Yves here. I must confess to being glad that the Conversation addressed a pet peeve, the way it’s become too common for checkout systems, particularly in grocery and drug stores, to ask that you donate to some pet cause and typically offer a choice of dollar amounts. It’s meant to make you look Scrooge-y in front of the cashier if you don’t participate. It’s too bad the researchers asked only a small sample. It would be nice if their negative findings could be seen as more definitive.
I took an early dislike towards this sort of thing because big name recognition, lousy at actually distributing money “charities” like Red Cross and United Way were heavily represented when this scheme first got going.
Another reason I am not keen about this sort of pressured giving is that the donor does not have the time to check if the not-for-profit is well run. I have some I give to regularly in pet interest areas and I’m pretty confident they are low overhead and execute well.
The one sort of exception to my personal rule was that the New York grocery chain D’Agostino had a period of time every year (IIRC two weeks) where the checkout staff would ask customers if they’d round up and effectively give their change to one of the good local charities, CityMeals on Wheels, which brings food to the home-bound elderly. It didn’t hurt that I already gave to them. But D’Agostino, a family-run business, also gave the impression that it had a long-standing relationship with CityMeals, which made the ask seem less impersonal.
I thought rounding up was a lot less demanding ask that some other ways of asking for money. And D’Agostino would then report in the stores via banners after the campaign how much they had raised. You never get reports like that on those checkout screen demands.
By Na Young Lee, Assistant Professor of Marketing, University of Dayton and Adam Hepworth, Assistant Professor of Marketing, Ohio University. Originally published at The Conversation
The Big Idea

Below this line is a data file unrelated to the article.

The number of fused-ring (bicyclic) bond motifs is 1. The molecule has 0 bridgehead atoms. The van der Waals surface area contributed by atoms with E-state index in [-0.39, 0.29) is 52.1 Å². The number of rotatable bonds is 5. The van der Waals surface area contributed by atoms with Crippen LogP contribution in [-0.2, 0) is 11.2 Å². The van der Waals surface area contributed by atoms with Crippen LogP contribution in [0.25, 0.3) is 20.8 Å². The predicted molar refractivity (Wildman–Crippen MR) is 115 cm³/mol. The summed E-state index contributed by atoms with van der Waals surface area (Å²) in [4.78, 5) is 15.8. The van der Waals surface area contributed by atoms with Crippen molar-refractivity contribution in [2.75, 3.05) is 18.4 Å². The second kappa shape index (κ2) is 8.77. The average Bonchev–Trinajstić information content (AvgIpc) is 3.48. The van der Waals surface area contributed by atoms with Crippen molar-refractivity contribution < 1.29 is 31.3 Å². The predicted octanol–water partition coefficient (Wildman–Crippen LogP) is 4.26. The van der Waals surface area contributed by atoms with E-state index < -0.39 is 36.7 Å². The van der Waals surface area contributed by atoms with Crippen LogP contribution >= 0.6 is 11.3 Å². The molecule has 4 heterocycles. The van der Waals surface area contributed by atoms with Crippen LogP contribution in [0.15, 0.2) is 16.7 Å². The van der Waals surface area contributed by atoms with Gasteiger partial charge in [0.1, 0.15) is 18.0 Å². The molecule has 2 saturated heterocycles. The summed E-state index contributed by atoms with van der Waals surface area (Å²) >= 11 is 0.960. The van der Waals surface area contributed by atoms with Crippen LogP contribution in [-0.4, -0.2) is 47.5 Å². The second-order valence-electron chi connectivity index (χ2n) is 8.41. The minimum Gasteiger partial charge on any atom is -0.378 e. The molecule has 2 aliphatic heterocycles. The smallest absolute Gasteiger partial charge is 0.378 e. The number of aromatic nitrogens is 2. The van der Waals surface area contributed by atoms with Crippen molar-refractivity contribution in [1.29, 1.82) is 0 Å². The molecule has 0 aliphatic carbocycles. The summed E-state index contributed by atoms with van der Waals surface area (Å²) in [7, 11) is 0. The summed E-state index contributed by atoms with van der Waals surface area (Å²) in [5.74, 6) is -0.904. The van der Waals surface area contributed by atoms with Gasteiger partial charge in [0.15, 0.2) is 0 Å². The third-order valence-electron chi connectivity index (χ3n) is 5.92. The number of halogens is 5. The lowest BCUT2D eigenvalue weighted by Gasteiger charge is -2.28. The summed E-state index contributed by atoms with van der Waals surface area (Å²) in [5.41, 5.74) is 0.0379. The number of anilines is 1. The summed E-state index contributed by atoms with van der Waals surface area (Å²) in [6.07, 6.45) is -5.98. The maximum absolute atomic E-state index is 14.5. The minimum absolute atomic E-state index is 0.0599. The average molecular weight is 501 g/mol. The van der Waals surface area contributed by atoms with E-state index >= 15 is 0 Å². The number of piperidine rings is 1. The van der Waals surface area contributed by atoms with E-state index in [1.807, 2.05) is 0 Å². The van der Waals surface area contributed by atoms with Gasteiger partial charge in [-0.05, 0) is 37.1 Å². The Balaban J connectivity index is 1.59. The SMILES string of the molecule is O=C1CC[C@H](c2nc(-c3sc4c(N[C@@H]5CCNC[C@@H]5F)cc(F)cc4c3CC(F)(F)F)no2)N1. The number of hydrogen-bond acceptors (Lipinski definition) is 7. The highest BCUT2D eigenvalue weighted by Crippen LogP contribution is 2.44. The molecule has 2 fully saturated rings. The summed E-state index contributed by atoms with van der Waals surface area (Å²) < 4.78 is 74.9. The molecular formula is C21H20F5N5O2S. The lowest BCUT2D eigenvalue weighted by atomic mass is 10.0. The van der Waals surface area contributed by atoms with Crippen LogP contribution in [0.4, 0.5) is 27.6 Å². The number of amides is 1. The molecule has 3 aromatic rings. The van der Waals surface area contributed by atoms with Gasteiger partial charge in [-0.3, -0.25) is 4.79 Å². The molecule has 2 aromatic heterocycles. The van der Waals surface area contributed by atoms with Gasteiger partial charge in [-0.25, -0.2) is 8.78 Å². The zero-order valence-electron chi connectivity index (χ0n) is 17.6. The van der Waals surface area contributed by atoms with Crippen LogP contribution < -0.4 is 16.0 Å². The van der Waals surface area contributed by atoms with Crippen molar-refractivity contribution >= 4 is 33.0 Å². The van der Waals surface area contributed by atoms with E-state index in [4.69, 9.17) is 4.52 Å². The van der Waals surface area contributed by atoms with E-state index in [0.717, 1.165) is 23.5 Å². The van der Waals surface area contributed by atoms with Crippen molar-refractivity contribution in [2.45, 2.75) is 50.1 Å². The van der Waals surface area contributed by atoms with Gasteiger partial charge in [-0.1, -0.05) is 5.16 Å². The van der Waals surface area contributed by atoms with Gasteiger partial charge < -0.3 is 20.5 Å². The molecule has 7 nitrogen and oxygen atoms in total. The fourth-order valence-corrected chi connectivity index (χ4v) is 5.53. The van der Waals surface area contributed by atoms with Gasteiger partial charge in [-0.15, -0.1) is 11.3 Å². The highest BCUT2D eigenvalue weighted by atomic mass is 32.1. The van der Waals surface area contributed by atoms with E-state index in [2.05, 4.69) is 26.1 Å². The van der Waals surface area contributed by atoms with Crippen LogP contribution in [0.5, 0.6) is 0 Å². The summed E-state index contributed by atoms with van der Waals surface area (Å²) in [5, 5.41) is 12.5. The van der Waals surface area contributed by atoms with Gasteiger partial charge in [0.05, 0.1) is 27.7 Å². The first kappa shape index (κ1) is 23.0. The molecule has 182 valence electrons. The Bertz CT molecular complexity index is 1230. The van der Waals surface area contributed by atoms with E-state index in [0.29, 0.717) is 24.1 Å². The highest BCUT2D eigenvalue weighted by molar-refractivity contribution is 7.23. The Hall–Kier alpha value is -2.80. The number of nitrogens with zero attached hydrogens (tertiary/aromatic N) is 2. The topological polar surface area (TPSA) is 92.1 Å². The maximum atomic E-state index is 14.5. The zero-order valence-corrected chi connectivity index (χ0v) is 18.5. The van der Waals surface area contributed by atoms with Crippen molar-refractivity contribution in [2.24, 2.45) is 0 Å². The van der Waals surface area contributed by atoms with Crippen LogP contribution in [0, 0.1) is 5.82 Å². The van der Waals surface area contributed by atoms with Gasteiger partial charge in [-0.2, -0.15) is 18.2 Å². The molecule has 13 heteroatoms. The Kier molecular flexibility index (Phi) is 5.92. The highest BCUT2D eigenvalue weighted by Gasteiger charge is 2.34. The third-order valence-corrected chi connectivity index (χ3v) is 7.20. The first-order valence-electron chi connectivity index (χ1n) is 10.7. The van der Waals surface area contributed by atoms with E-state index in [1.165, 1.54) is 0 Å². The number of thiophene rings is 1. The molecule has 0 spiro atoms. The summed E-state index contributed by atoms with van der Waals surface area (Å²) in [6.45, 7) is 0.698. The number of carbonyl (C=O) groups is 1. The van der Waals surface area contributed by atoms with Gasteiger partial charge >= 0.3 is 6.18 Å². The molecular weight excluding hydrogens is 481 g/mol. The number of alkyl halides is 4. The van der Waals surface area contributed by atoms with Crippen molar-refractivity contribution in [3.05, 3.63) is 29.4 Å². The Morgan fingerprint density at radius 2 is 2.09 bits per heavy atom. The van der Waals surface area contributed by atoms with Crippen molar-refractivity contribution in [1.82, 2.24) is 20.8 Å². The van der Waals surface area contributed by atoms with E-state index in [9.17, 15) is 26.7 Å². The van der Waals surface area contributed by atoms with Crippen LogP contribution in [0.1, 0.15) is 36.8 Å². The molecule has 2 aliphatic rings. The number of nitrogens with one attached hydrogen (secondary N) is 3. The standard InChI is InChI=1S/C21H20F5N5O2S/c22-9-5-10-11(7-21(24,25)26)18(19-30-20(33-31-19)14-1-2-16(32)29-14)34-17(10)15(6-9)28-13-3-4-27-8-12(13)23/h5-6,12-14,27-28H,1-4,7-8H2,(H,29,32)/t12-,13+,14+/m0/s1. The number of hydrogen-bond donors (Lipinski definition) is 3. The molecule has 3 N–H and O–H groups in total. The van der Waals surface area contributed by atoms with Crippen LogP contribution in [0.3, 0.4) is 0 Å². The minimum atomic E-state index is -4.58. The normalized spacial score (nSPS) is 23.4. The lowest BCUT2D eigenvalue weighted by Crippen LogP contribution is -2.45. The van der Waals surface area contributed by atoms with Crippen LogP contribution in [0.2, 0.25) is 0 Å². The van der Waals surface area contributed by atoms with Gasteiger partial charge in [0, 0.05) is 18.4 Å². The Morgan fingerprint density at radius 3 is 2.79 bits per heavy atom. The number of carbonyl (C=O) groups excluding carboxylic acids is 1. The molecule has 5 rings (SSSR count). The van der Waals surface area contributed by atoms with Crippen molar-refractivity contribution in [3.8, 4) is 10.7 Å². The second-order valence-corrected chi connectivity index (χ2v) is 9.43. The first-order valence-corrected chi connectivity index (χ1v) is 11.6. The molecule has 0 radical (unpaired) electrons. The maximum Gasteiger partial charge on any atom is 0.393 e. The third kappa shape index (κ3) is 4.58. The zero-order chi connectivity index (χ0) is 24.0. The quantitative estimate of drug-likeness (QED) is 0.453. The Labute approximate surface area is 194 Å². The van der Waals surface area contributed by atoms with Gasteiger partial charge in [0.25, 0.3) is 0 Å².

Asking customers to support a cause when they pay for stuff can heighten their anxiety. Contrary to the common belief that shoppers feel good about making donations at checkout, we have found that there is a downside to such charity campaigns.
We interviewed 60 shoppers, asking them to describe what they felt when they were asked to donate while ringing up their purchases at a variety of retailers based on their recollections of that interaction. About 40% of the words that these customers used expressed negative feelings associated with anxiety such as “pressured,” “annoyed” and “concerned about being judged.” Another 7% of the words conveyed other negative sentiments, including “guilty” or “bad.” The rest were neutral, such as “indifferent.”
Only about 20% of the words participants in these interviews used to describe their feelings were positive, such as “nice” or “compassionate.”
We also conducted a series of online experiments, in which a total of 970 people took part.
All of them were prompted to imagine that they were making a purchase, either at a fast-food drive-through or a grocery store. Half were also instructed to picture being asked to donate to a charity during checkout. The results were consistent with our findings from the interviews. Participants in the groups involving a charitable solicitation experienced more anxiety than those who only had to focus on making a purchase.
We also found evidence that this anxiety can be relieved when customers agree to donate, but only when the solicitation comes from a cashier, as opposed to an automated request made by a computer or self-service checkout machine.
Why It Matters
U.S. checkout charity campaigns raised US$605 million for assorted causes in 2020, with many donations totaling just a few cents.
Businesses that hold checkout charity campaigns collect their customers’ donations. They do not receive direct financial benefits, such as tax deductions, for raising money for local food banks or other causes.
Retailers and restaurants may expect customers to see them in a more positive light because of their engagement in charitable activity, and there’s been some evidence to that effect.
But our study indicates that for many shoppers the results could be the opposite. For that reason, retailers and restaurants may want to weigh the risks before deciding to participate in these campaigns.
In particular, they may want to avoid asking shoppers to take part in checkout charity campaigns at self-checkout kiosks – where machines make the ask, instead of human beings.
What Is Not Known
We didn’t look into why checkout charity might undercut a retailer’s popularity. It’s possible that asking shoppers to donate in front of others makes them feel pressured. Or perhaps they may simply not want to chip in and feel annoyed when the cashier asks them.
We also did not assess whether customers know that businesses are not allowed to claim dollars donated by their customers as tax deductions.